December 19, 2022
After nearly a decade of setbacks, James Cameron’s return to Pandora has finally arrived.
Seeing Avatar: The Way of Water on the big screen makes it abundantly clear how this immense vision had no hope of being birthed in 2014, which is when it was first slated for theatrical release. With the bulk of the film shot underwater, where motion capture is no simple task, it features such scenes as the Na’vi aliens swimming through waves and currents alongside varieties of imaginary underwater species and later resurfacing into flight. All of this appears convincingly real, closer to a National Geographic documentary than a CGI-fueled blockbuster.
But its visual triumphs aside, for the bulk of its hefty, three-hour run time, The Way of Water is also about as exciting as a National Geographic documentary.
Sam Worthington reprises his role as Jake Sully from the 2009 Avatar film. No longer a handicapped veteran, he has been made a permanent 10-foot-tall, muscle-clad Na’vi. Sully and his wife, Neytiri (Zoe Saldana), now have children, the oldest of whom are teenagers.
Meanwhile, it turns out that Earth can no longer sustain human life. The only chance at saving humanity is relocating the entire population to Pandora. This is where Col. Quaritch (Stephen Lang) makes his return. His mind and memories saved in a Na’vi, the Full Metal Jacket marine caricature is reborn and sent back to Pandora to help ease relations with the native alien population in preparation for the reams of human refugees.
It’s never divulged exactly how dire the situation on Earth is, but the colonel, and the entire human presence on Pandora, focus the film’s full three-hour run time on hunting down Sully, indulging the colonel’s personal revenge scheme. Sorry, Earthlings. Revenge comes first.
Reluctant to keep his own tribe in the colonel’s crosshairs, Sully decides to uproot his family and move to an unexplored territory, inhabited by a different, water-based Na’vi tribe. As a prerequisite to joining the new tribe, Sully and his family must learn to swim and breathe underwater. Director James Cameron took the process of climatizing so seriously that nearly two hours of the film are occupied by Sully’s children learning to dive, swim, water-ski, and ride fish. Unless gawking at photorealistic graphics for hours is your thing, it can feel like watching the world’s biggest-budget televised swim meet.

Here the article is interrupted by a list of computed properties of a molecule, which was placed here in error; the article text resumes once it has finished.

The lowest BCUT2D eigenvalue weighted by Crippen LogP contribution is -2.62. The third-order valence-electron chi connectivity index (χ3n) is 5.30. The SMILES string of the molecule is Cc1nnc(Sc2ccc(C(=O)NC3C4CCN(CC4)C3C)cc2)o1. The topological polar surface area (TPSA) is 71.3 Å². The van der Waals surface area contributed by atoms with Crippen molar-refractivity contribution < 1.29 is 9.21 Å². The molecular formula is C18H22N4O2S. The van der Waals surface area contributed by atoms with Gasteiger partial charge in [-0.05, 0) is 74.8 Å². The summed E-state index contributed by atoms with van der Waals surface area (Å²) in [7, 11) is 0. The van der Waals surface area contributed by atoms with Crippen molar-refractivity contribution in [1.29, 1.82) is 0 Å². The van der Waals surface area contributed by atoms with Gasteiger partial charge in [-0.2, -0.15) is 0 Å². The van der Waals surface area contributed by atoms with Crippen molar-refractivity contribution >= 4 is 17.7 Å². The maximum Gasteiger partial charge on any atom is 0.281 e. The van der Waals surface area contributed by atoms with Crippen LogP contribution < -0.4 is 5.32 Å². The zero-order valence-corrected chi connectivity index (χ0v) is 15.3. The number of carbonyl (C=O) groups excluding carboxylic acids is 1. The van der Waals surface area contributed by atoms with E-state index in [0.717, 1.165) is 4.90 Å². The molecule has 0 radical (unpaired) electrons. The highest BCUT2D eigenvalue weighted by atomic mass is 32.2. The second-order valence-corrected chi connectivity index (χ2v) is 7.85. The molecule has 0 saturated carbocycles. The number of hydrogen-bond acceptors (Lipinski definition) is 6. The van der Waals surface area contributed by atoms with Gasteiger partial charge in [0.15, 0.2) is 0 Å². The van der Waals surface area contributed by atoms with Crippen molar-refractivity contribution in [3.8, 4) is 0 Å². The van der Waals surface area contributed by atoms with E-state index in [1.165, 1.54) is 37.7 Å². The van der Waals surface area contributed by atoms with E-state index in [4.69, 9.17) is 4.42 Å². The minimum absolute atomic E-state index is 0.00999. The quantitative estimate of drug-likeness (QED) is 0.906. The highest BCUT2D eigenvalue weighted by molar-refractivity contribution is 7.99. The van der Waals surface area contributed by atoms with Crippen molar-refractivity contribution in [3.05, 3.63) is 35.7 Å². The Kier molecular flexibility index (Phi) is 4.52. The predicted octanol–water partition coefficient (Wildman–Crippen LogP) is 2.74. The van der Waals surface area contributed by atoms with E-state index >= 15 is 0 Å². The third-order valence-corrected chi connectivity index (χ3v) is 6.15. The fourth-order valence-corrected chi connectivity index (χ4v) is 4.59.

There is also no shortage of evidence that Avatar’s screenwriting budget was heavily slashed in lieu of more special effects. At one point, Sully’s second son develops a relationship with a giant, indigenous fish. “I know how you feel,” he confesses to the fish. “I’m an outsider, too.”
When the colonel inexplicably tracks Sully down, he takes the children hostage, and the ensuing confrontation, which comprises the film’s third act, is a visceral battle aboard the colonel’s ship. Cameron’s filmmaking prowess shines through as the humans and Na’vi exchange fire and trade blows.
Like the climax from Titanic on steroids, the battleship begins to fracture and topple, entrapping the belligerents in narrow compartments. They make their final, deep breaths as the water rapidly engulfs them, and Sully is forced to choose between saving his family and pursuing his enemy. The tension finally heightens in a welcome respite from the bulk of the film.
Visually, Cameron’s The Way of the Water puts most modern blockbusters to shame.Demonstrating the full potential of modern tech in filmmaking, it’s an experience entirely deserving of the big screen. But in terms of storytelling, Avatar is a hackneyed environmental sermon, yelled at you by bland characters from behind the glossy sheen of Cameron’s idyllic and undisturbed Pandora.
Sully might be the protagonist on the posters, but at its core, Avatar’s protagonist is its fabled world where indigenous tribes wondrously coexist with their natural environment, and, other than hunting, nobody needs to work; nobody needs to make any money or even pursue an education. It’s a vapid fantasy, and just another reminder that Avatar serves best as a demonstration of technical talent, not groundbreaking storytelling.
Originally Published at The Washington Examiner